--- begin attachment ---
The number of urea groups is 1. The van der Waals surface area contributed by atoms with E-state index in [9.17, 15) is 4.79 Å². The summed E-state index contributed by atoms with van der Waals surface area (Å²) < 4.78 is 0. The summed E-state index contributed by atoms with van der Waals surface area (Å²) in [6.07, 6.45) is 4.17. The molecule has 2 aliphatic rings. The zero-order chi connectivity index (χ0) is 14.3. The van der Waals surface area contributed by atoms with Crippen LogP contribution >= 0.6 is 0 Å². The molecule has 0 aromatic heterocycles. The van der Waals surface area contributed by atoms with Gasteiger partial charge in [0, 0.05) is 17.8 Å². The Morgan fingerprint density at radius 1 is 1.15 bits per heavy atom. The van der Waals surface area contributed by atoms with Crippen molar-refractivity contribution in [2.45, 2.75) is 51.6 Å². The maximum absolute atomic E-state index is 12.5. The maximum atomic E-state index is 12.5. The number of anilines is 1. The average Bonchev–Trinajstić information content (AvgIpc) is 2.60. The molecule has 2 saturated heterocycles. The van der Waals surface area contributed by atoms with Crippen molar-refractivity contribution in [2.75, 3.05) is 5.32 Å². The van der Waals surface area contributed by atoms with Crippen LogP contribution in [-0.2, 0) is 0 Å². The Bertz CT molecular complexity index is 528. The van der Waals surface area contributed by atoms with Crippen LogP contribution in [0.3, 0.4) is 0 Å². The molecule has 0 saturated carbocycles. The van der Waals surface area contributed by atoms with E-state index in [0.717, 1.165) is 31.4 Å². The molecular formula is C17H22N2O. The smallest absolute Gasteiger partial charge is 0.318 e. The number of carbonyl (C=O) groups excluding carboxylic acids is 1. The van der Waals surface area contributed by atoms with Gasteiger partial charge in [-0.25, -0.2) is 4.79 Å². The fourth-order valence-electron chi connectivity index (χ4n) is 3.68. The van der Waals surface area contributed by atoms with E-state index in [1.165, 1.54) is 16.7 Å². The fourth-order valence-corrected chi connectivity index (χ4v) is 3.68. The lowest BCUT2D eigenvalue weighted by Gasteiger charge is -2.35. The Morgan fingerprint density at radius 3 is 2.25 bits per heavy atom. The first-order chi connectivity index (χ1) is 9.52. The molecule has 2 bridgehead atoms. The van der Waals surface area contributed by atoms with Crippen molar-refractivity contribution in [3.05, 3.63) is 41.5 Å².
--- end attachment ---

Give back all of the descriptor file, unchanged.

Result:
The number of urea groups is 1. The van der Waals surface area contributed by atoms with E-state index in [9.17, 15) is 4.79 Å². The summed E-state index contributed by atoms with van der Waals surface area (Å²) < 4.78 is 0. The summed E-state index contributed by atoms with van der Waals surface area (Å²) in [6.07, 6.45) is 4.17. The molecule has 2 aliphatic rings. The zero-order chi connectivity index (χ0) is 14.3. The van der Waals surface area contributed by atoms with Crippen LogP contribution >= 0.6 is 0 Å². The molecule has 0 aromatic heterocycles. The van der Waals surface area contributed by atoms with Gasteiger partial charge in [0, 0.05) is 17.8 Å². The Morgan fingerprint density at radius 1 is 1.15 bits per heavy atom. The van der Waals surface area contributed by atoms with Crippen molar-refractivity contribution in [2.45, 2.75) is 51.6 Å². The maximum absolute atomic E-state index is 12.5. The maximum atomic E-state index is 12.5. The number of anilines is 1. The average Bonchev–Trinajstić information content (AvgIpc) is 2.60. The molecule has 2 saturated heterocycles. The van der Waals surface area contributed by atoms with Crippen molar-refractivity contribution in [2.75, 3.05) is 5.32 Å². The van der Waals surface area contributed by atoms with Crippen LogP contribution in [-0.2, 0) is 0 Å². The Bertz CT molecular complexity index is 528. The van der Waals surface area contributed by atoms with Crippen LogP contribution in [0.3, 0.4) is 0 Å². The molecule has 0 saturated carbocycles. The van der Waals surface area contributed by atoms with E-state index in [0.717, 1.165) is 31.4 Å². The molecular formula is C17H22N2O. The smallest absolute Gasteiger partial charge is 0.318 e. The number of carbonyl (C=O) groups excluding carboxylic acids is 1. The van der Waals surface area contributed by atoms with Gasteiger partial charge in [-0.25, -0.2) is 4.79 Å². The fourth-order valence-electron chi connectivity index (χ4n) is 3.68. The van der Waals surface area contributed by atoms with E-state index in [1.165, 1.54) is 16.7 Å². The fourth-order valence-corrected chi connectivity index (χ4v) is 3.68. The lowest BCUT2D eigenvalue weighted by Gasteiger charge is -2.35. The Morgan fingerprint density at radius 3 is 2.25 bits per heavy atom. The first-order chi connectivity index (χ1) is 9.52. The molecule has 2 bridgehead atoms. The van der Waals surface area contributed by atoms with Crippen molar-refractivity contribution in [3.05, 3.63) is 41.5 Å².